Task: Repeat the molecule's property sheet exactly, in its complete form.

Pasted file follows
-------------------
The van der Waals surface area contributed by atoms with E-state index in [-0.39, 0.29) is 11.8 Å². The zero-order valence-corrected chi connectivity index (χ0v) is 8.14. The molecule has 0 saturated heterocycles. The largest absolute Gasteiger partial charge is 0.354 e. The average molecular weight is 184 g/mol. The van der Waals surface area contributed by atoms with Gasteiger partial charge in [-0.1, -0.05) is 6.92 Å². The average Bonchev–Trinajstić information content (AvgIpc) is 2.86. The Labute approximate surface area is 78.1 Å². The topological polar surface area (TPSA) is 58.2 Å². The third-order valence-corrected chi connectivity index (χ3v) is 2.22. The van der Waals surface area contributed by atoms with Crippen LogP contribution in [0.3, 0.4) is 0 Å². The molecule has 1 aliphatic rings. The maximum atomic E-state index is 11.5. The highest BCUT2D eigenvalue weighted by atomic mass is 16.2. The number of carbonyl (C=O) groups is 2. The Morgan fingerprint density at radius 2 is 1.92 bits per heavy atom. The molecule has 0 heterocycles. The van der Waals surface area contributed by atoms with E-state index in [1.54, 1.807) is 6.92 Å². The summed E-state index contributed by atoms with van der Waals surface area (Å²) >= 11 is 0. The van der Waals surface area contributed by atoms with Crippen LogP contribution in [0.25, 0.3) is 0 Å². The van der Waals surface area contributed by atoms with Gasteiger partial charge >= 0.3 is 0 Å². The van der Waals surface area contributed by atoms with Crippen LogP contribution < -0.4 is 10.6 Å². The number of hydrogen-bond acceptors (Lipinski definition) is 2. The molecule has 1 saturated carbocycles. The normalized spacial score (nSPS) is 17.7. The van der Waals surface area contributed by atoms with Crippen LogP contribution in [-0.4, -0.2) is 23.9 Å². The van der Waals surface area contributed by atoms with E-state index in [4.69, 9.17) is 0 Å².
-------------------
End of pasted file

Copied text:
The van der Waals surface area contributed by atoms with E-state index in [-0.39, 0.29) is 11.8 Å². The zero-order valence-corrected chi connectivity index (χ0v) is 8.14. The molecule has 0 saturated heterocycles. The largest absolute Gasteiger partial charge is 0.354 e. The average molecular weight is 184 g/mol. The van der Waals surface area contributed by atoms with Gasteiger partial charge in [-0.1, -0.05) is 6.92 Å². The average Bonchev–Trinajstić information content (AvgIpc) is 2.86. The Labute approximate surface area is 78.1 Å². The topological polar surface area (TPSA) is 58.2 Å². The third-order valence-corrected chi connectivity index (χ3v) is 2.22. The van der Waals surface area contributed by atoms with Crippen LogP contribution in [0.3, 0.4) is 0 Å². The molecule has 1 aliphatic rings. The maximum atomic E-state index is 11.5. The highest BCUT2D eigenvalue weighted by atomic mass is 16.2. The number of carbonyl (C=O) groups is 2. The Morgan fingerprint density at radius 2 is 1.92 bits per heavy atom. The molecule has 0 heterocycles. The van der Waals surface area contributed by atoms with E-state index in [1.54, 1.807) is 6.92 Å². The summed E-state index contributed by atoms with van der Waals surface area (Å²) >= 11 is 0. The van der Waals surface area contributed by atoms with Crippen LogP contribution in [0.25, 0.3) is 0 Å². The van der Waals surface area contributed by atoms with Gasteiger partial charge >= 0.3 is 0 Å². The van der Waals surface area contributed by atoms with Crippen LogP contribution < -0.4 is 10.6 Å². The number of hydrogen-bond acceptors (Lipinski definition) is 2. The molecule has 1 saturated carbocycles. The normalized spacial score (nSPS) is 17.7. The van der Waals surface area contributed by atoms with Crippen LogP contribution in [-0.4, -0.2) is 23.9 Å². The van der Waals surface area contributed by atoms with E-state index in [4.69, 9.17) is 0 Å².